The parable of the yachts

There once was a newspaper publisher who loved to cruise in his yacht. One day, the yacht, which had served him faithfully for many decades, began to sputter.
As he sat becalmed and bemused, wondering what he was going to do, a little speedboat pulled up alongside his yacht. “I see you’ve broken down,” said the captain of the speedboat. “I’d be pleased to give you a lift while you’re trying to figure out what’s wrong with your yacht.”
The newspaper publisher looked down at the tiny vessel. He recognized the speedboat as belonging to his neighbors Larry and Sergey, who had a yacht of their own, somewhere over the horizon. Theirs was larger and newer than his own, but it was a little Spartan for his taste.
The speedboat was sturdy and fast, but not nearly as luxurious the publisher’s mighty yacht. He wasn’t sure he wanted to leave its comfort for the exposed and potentially dangerous speedboat — especially since he knew that Larry and Sergey were probably living it up on their yacht at that very moment. But the yacht seemed to be riding a bit lower in the water, and maybe listing a bit to the starboard. He also realized that he hadn’t invested in his yacht in many years and it could take him a long time to get it fixed.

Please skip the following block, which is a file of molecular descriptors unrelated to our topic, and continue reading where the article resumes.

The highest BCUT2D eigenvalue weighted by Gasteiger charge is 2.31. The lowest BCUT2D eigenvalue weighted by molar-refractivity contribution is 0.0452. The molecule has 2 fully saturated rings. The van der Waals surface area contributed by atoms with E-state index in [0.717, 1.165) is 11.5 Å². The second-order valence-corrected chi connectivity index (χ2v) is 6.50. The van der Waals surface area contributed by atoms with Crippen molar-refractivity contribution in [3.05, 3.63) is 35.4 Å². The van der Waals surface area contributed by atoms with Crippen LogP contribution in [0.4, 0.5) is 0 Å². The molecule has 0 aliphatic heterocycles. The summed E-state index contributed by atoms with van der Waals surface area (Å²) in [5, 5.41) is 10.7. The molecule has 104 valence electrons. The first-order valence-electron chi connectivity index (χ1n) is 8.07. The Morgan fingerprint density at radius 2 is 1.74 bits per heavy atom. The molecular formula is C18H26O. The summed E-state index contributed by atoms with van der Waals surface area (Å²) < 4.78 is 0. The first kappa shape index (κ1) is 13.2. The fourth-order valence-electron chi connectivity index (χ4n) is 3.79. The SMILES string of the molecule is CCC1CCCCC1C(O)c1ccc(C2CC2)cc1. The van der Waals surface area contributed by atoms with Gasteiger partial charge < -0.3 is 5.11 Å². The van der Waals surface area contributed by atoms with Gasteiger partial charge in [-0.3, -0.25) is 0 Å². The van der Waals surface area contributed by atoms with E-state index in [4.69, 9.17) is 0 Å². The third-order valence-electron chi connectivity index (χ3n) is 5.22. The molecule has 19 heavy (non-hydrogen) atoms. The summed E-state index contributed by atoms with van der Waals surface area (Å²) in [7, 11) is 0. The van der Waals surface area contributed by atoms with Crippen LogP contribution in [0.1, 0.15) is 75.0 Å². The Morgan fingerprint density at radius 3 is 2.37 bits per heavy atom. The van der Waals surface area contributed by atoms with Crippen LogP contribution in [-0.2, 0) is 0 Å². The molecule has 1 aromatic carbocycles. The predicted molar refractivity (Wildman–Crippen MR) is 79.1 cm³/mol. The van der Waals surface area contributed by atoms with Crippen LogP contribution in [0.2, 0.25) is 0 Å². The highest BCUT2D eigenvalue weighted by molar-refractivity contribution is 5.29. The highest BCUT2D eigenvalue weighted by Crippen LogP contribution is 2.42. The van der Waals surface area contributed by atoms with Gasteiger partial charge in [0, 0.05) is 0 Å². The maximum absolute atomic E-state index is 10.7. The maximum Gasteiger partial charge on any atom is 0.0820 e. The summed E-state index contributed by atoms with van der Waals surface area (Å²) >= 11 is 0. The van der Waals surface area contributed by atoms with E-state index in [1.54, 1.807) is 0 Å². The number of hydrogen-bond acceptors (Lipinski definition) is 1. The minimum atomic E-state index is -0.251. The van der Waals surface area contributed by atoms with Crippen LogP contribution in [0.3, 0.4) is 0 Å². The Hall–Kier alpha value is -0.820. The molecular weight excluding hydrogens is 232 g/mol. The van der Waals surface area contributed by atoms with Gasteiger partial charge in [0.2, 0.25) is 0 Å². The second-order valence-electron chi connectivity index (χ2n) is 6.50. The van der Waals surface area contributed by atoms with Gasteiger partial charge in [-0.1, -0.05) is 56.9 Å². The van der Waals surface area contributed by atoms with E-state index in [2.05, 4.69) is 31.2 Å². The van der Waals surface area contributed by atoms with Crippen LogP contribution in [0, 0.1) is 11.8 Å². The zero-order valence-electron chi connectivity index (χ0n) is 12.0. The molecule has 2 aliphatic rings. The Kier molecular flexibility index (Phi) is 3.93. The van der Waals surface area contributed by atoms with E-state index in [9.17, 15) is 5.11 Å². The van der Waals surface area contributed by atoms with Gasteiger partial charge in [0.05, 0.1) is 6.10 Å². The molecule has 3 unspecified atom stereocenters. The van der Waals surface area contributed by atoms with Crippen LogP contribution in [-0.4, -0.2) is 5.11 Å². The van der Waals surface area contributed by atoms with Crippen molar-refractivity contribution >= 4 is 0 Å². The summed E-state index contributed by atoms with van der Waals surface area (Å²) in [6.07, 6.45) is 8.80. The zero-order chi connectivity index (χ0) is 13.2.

“How much?” asked the newspaper publisher.
“Why nothing. I’d do it for free,” said the speedboat captain, a little startled and kind of hurt.
“No, how much will you pay me?” replied the newspaper publisher.
The newspaper business is not a charitable enterprise. The newspaper industry’s problems are not Google’s fault. Get in the boat.
Originally published on my blog at JupiterResearch.